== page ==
The officers of all these companies contribute to strengthen the prestige justly assigned to American underwriters. No doubt there are other table and honest men among the fire and marine fraternities; but if so we do not know them. So far as we have seen or are informed, the remainder are, in general, of the broker genus. They know as little about Laplace's Théorie analytique des probabilités, which forms the groundwork of insurance, as they do of antediluvian manners and customs.

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168, ib. et seq.--in 1860, 170-expeditions of
observation, ib. et seq.-memorials of this
eclipse, 172-remarkable phenomena, ib.

et seq.

Acta ex iis decrpla, etc., noticed, 192 et seg,
Barnard, Frederick A. P., LL.D., Report on

Paris Exposition, 187 et seq.
Charton, M. Edward, his Bibliotheque des

Marveilles noticed, 188 et seq.
Cathedral, the, by J. R. Lowell, criticised.
Criminals Our, and Our Judiciary, article on,

374, et seq.-prevalence of crime, 375–
mischief by cruel judges, ib.--upright judg-
es, ib.--Hale and Mansfield, 376--Jeffreys and
Norbury, ib.-views of Roman jurists, 377–
Beccaria, 378-English criminal jurispru.
dence, ib_escape of criminals, ib.--causes
of crime, 379—comparative statistics, its
precautions, ib.—representations by foreign
journals, 381-immigration of criminals, 383
-American and foreign judges, 334—politi-
cal influence, 385~-prejudices, 385-liberal-
ity, ib.-Judge Barnard, 386–Judge Jones,
387 — other judges, ib.--qualifications of
American judges compared to our legislat.

ors and rulers, &c., ib.
Eclipses and their Phenomena, article on, 152

--early belief in regard to, ib.-causes of
eclipses, ib. et seq.--first record of, 153–
predictions of Thalcs, ib. et seq.--Chaldean
periods, 154-relative positions of sun and
moon, ib, et seq.-number of eclipses, 155—
duration of, ib.--uses of to astronomers, 156
-important eclipses, 157-ancient accounts
of, 158-prognostications regarding, ib, et
seq.eclipse of May, 1715,160—of June 1433,
ib, et seq.-of 1598, 161--of 1699, ib.-of
1706, ib, et seq.-of 1724 and 1733, 162-08
1778, ib. et seq.--of 1806, 163—later eclipses,
ib, et seq.-effect on the moon, 165-obser-
vations in 1831, ib. et seq.-in 1851, 166, et
seq.-professor Bund's observations, 167–
Hind's do., ib et seq.--phenomena in 1858,

Erasmus and bis Influence, article on, 311--

importance of memory, ib.--past and pres-
ent, ib.--God and mnamon, 312—scholarship
now and then, ib.--learning in middle ages,
313--the church and learning, ib. et seq.--
birth and parentage of Erasmus, 314-early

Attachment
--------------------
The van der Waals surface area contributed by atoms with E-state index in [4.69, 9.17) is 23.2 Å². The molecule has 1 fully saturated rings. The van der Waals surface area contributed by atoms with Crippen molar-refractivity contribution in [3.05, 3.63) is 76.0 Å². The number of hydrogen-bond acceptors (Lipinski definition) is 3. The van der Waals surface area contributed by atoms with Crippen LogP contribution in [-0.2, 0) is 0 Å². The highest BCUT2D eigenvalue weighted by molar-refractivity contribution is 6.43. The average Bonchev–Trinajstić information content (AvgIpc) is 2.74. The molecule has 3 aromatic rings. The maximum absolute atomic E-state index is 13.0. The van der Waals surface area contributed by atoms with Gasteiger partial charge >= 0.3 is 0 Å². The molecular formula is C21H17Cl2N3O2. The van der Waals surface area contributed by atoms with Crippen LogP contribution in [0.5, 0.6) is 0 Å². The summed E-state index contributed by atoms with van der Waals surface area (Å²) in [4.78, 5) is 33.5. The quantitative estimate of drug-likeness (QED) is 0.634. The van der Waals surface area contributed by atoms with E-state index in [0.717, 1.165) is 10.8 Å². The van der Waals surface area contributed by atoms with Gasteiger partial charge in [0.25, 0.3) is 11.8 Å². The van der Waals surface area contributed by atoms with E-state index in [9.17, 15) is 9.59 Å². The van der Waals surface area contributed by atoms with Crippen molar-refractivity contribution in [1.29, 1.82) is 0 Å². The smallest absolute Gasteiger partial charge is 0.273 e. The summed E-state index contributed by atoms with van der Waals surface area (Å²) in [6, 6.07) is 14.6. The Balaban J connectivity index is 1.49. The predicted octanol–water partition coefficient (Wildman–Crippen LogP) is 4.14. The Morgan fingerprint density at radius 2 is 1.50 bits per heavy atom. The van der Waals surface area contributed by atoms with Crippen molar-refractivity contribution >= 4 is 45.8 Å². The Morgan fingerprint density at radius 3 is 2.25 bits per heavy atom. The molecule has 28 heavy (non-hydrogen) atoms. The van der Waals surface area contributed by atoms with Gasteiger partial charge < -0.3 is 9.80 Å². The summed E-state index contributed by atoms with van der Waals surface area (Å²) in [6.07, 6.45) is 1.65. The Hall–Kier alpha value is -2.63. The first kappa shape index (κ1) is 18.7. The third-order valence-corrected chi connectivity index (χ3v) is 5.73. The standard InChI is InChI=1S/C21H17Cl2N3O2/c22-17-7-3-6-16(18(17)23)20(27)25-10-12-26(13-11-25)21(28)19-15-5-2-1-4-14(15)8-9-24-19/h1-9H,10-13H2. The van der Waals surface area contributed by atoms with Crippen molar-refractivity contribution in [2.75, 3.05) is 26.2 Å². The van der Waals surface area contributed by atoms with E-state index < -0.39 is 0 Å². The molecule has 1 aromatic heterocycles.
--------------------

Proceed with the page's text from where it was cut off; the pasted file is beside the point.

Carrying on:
education, 315-leath of his parents, 316—
kindness of the monks, ib.-System of teach-
ing the classics, ib. et seq.-progress of
Erasmus, 317--in the theological seminary,
ib. et seq.--enters a convent, 318--early
satire, 319--patronage of the bishop of Cim-
bray, ib. et seq.--becomes a private tutor, 320
-- honors, 321-3 lady patron, ib.--visits Eng
land, 322--Oxford and Cambridge, ib.--
distinguished friends, 323--Prince Alexan.
der, ib. et seq.-other visits to England, 324--
reception on the continent, ib.--patronage
of Charles V., 325--visits to Italy, ib.--
honors there, ib. et seq.--reception at Rome,
326--advent of Luther, ib.-Erasmus and
Luther, 327—Luther's vindictiveness, 328-
humor and logic of Erasmus, ib. et seq.--bis
objections to the reformers, 329—abused by
both parties, 330—friendship of the learned,
ib. et seq.--the Franciscans and Henry VIII.,
331-estimate of his character, ib. et seq.-
testimony of Hallam and others, 332-Scal-
iger's assaults, 333 – the Ciceronians of
Erasmus, ib. et seq.-war and reformation,
334_attack of protestants and catholice, ib.
- his friends and patrons, ib.-Paul III, and
Erasmus, 335-death of Erasmus, ib.-post
mortem honors, 336—his tomb, ib._statuo
at Rotterdam, 337-his birthplace, ib.-5is
cabinet, ib. et seq.

Flammarion, Camille', his Merveils Culcstes

Roticed, 188 et seq.
Fichte, J. G., translation of his New Expos:-

tion of the science of Knowledge noticed,

194.
French Crisis, the, article on, 339—state of

French politica, ib. et seq.-Rochefort, 340-
the revolutionary party, ib. et seq.-France
under the republic, 341—the irreconciliables,
312—the empire, 313—the coup-d'état, ib.
-Napoleon III., 314—his policy, 315-ex-